Judging from the early reactions, it looks like most people think Trump's response to Cruz's "New York values" attack was the debate's best moment. And although engaging in this kind of "theater critic" journalism makes me a little uncomfortable, I'll grant that Trump's answer invoked feelings of empathy, humanity, vulnerability, and seriousness which are usually completely absent from his political persona. Trump's strategy of using 9/11 to deflect Cruz's insinuation that he's too libertine and cosmopolitan for the GOP is profoundly cynical, of course; but it perfectly represents a certain strain of right-wing kitsch.

Even if you cut out that part of Trump's performance, though, he still would've had a good night. He is quite evidently more comfortable up on that debate stage than he was as recently as 3 months ago. And even if his answers on policy or geopolitics remain abysmally light on details or specifics, he's been repeating these talking points so often on the campaign trail that they're starting to sound natural — at times even nonchalant. He has no pretensions of policy wonkery; and that's fine, because that is not, right now, what Republican voters want.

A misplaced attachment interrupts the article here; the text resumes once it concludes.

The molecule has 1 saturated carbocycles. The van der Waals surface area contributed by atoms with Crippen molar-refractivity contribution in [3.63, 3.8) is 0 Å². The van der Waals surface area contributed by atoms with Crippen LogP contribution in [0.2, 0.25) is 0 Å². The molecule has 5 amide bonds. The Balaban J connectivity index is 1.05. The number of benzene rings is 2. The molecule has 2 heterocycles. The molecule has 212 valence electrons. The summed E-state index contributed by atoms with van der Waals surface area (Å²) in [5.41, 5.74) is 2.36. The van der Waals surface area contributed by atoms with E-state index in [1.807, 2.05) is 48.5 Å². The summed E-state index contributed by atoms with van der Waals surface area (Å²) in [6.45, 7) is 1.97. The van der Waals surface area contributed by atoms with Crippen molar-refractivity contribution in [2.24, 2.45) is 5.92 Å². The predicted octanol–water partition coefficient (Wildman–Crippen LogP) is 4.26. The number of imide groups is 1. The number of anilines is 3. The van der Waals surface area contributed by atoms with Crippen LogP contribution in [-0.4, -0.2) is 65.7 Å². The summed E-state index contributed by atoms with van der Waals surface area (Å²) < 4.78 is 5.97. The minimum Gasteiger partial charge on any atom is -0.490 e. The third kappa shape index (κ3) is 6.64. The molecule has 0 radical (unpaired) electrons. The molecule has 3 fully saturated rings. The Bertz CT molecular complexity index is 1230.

They want someone to carry the "mantle of anger;" to be anger itself, as Slate's Jamelle Bouie noted. But they also want a patriarchal figure who they believe will restore them to glory and keep them safe. Every day, it seems, Trump is getting better at delivering both.

As to how I'd score the fight between Trump and Cruz, overall? "This," pretty much:

2. Marco Rubio is getting worse.

Rubio, on the other hand, is beginning to stumble. His desire to persuade fence-sitting voters that he was just as capable of being angry and self-righteous as any other Republican was transparent, but there is still no evidence to suggest this is a good look for him. His appeal was always entwined with themes of youth and vigor and sunshine and optimism; the more he tries to sound like he's at the vanguard of some radical middle-American revolution, the phonier and more robotic he looks.